From a defense prospective, my clients know the good, tough, well-respected applicant attorneys as compared to what some might consider “bottom feeders.” The adjusters know or can find out from co-workers or others what the opposing attorney’s reputation is.

Will the opposing attorney always demand a C&R? Will that attorney settle just to get a fee? Will that attorney normally refuse to settle by C&R if there is a potential to re-open the file within five years from the injury date?

Costs if File Remains Open

What allocated costs for defense would be incurred if the file were to remain open for medical care in the future? Is the opposition likely to file documents to increase costs? Drugs, office visits, potential surgery should be considered in the future medical calculations. However, a “may need” treatment recommendation is not the same as a “will need” or “definitely need” treatment of some sort. Doctor phrases, such as “up to 12 office visits if the condition flares up,” carry little weight in FM calculations from a defense perspective. Why? If there is another flare up occurring as a result of subsequent work activity, the defendant may very well consider that need for medical treatment a new injury due to subsequent injurious industrial exposure. The settling defendant may not be on risk or may be able to seek reimbursement. In such a situation, the defendant will not pay a large premium to settle on such phrases.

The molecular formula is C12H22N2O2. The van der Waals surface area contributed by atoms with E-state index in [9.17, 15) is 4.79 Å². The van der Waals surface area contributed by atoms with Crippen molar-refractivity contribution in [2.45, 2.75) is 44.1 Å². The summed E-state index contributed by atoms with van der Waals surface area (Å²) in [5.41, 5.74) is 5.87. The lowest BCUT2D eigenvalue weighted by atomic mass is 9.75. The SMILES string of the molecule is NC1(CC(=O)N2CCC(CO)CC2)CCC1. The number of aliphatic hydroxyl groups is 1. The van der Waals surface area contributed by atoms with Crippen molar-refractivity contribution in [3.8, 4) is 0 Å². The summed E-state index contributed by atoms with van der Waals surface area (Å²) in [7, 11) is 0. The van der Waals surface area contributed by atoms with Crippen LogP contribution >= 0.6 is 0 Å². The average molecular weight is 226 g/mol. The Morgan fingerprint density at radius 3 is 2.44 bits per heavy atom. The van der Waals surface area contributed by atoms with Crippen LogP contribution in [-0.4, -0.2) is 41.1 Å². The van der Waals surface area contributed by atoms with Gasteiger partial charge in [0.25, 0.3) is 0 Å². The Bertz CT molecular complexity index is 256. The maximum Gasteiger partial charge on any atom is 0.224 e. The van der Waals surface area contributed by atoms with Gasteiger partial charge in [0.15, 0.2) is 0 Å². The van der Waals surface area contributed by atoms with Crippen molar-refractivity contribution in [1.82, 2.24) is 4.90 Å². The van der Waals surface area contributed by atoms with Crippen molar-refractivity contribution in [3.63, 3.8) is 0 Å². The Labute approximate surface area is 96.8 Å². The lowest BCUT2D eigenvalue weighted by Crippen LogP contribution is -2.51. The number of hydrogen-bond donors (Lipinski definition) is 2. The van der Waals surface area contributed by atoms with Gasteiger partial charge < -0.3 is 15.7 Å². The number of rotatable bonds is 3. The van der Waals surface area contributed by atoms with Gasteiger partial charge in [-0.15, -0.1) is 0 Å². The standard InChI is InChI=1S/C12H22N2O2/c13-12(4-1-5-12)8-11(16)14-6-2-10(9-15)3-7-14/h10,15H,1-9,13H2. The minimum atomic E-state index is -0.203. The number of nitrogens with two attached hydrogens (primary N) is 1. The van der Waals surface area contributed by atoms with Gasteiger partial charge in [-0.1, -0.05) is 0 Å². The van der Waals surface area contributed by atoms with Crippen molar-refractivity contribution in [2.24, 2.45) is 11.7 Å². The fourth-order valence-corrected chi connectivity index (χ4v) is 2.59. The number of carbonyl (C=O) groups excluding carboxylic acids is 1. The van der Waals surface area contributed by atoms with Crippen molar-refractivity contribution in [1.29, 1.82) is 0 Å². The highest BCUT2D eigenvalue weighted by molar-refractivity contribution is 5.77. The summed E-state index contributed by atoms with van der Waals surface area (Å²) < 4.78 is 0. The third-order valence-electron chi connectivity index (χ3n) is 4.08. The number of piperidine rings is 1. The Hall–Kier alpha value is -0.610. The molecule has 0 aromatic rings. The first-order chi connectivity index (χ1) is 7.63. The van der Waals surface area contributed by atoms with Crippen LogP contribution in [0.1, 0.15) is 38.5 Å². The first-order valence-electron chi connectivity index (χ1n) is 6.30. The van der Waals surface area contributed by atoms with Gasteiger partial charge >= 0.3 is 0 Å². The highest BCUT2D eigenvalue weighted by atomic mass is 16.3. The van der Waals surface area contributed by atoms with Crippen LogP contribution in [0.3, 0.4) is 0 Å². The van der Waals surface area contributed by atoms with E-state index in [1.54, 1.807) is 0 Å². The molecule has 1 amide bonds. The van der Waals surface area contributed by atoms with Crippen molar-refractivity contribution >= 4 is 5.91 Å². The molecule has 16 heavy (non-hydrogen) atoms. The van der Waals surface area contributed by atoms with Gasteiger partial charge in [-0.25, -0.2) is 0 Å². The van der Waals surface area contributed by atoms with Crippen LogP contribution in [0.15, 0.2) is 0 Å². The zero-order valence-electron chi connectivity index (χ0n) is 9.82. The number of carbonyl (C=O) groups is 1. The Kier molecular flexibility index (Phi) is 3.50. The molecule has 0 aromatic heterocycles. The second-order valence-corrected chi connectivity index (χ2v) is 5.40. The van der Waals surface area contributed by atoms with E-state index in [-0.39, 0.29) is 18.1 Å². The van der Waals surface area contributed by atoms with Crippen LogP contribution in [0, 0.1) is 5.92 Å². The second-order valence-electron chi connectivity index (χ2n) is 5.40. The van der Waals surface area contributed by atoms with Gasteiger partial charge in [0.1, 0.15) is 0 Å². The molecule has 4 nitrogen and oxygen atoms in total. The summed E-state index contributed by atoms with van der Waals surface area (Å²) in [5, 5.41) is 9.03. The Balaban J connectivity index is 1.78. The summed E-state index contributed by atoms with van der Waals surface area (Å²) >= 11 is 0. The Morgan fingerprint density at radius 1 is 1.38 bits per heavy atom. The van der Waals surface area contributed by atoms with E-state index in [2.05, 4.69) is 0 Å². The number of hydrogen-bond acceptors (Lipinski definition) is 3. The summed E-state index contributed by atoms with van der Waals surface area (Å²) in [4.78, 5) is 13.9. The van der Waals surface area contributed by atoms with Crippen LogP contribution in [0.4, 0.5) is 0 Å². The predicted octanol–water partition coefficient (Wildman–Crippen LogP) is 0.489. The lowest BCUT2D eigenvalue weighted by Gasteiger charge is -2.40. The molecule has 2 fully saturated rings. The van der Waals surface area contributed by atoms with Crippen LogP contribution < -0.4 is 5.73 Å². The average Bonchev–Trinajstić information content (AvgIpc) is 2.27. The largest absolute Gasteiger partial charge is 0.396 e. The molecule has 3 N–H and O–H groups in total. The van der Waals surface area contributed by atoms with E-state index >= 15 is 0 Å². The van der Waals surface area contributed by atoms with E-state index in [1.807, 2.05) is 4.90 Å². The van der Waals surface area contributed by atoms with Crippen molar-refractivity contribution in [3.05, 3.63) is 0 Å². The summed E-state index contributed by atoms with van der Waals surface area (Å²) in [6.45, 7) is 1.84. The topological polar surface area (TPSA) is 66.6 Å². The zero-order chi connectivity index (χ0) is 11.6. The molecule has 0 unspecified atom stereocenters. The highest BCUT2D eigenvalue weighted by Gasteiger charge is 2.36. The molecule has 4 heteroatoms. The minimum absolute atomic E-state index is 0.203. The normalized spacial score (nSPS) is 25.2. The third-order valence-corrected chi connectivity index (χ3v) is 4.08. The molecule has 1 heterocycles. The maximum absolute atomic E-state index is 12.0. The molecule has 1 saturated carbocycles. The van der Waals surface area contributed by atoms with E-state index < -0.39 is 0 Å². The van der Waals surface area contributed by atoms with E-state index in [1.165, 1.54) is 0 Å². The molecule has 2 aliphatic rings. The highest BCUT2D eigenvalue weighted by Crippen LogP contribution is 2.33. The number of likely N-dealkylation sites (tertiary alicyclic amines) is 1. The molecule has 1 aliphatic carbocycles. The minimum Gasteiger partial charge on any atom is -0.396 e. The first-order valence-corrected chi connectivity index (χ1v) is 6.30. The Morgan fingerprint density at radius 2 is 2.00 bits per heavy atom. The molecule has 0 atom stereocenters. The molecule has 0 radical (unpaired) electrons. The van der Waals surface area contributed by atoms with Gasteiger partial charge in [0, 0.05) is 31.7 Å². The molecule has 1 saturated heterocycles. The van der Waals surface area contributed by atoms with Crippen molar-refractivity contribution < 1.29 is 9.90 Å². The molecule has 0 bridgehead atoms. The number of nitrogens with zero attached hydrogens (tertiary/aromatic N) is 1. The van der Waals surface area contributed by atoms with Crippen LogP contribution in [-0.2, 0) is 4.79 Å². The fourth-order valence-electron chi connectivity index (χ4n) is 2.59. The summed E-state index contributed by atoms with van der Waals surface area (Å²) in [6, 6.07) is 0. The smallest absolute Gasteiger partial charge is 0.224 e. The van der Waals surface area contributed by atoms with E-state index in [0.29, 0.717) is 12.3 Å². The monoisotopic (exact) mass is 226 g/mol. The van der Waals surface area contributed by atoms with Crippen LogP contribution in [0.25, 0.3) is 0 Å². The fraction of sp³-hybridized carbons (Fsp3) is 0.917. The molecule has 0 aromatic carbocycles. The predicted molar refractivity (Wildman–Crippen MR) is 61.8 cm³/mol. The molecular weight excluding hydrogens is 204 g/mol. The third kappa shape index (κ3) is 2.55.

Medical Control

Other factors concern the likelihood of controlling costs of future medical care. If CHSWC requires hearings to discuss the control of medical costs, how is an insurance adjuster expected to see the future medical costs? Is there an MPN in place which is effective in limiting costs? Is the treating physician prescribing medications? What are they? What are the future medical ramifications of the use of the medications? What is the potential for Medicare intervention? Will an MSA be required? If so, what are the costs, including obtaining the MSA estimates? Are out of pocket expenses considered in the settlement?

Risks to Consider

Similarly, Applicants and their attorneys need to raise questions to determine whether a settlement of future medical costs is warranted. For instance, does the injured worker have medical insurance? Will that insurance cover future treatment if it is needed? Is Medicare involved? Is the applicant capable of controlling their funds and setting aside money to pay for the future medical costs? Does the applicant want to deal with the insurance company and the workers’ compensation system in the future? Most importantly for the representative, is the client fully informed of their decision? Is there a potential for a law suit against them by their client?

Sharing certain information between the parties, such as medical insurance, SSDI filings, etc., can enlighten the opposing side and provide opportunities to discuss settlement.

The Market and Present Value


The questions raised may or may not take into consideration further costs, such as out of pocket travel expenses, Medicare gap in coverage, out of pocket non-covered medication costs, etc. The payer will be looking at the present value of the settlement figures to determine whether to agree to it or not. What will the market bear on the side of the carrier or the side of the applicant?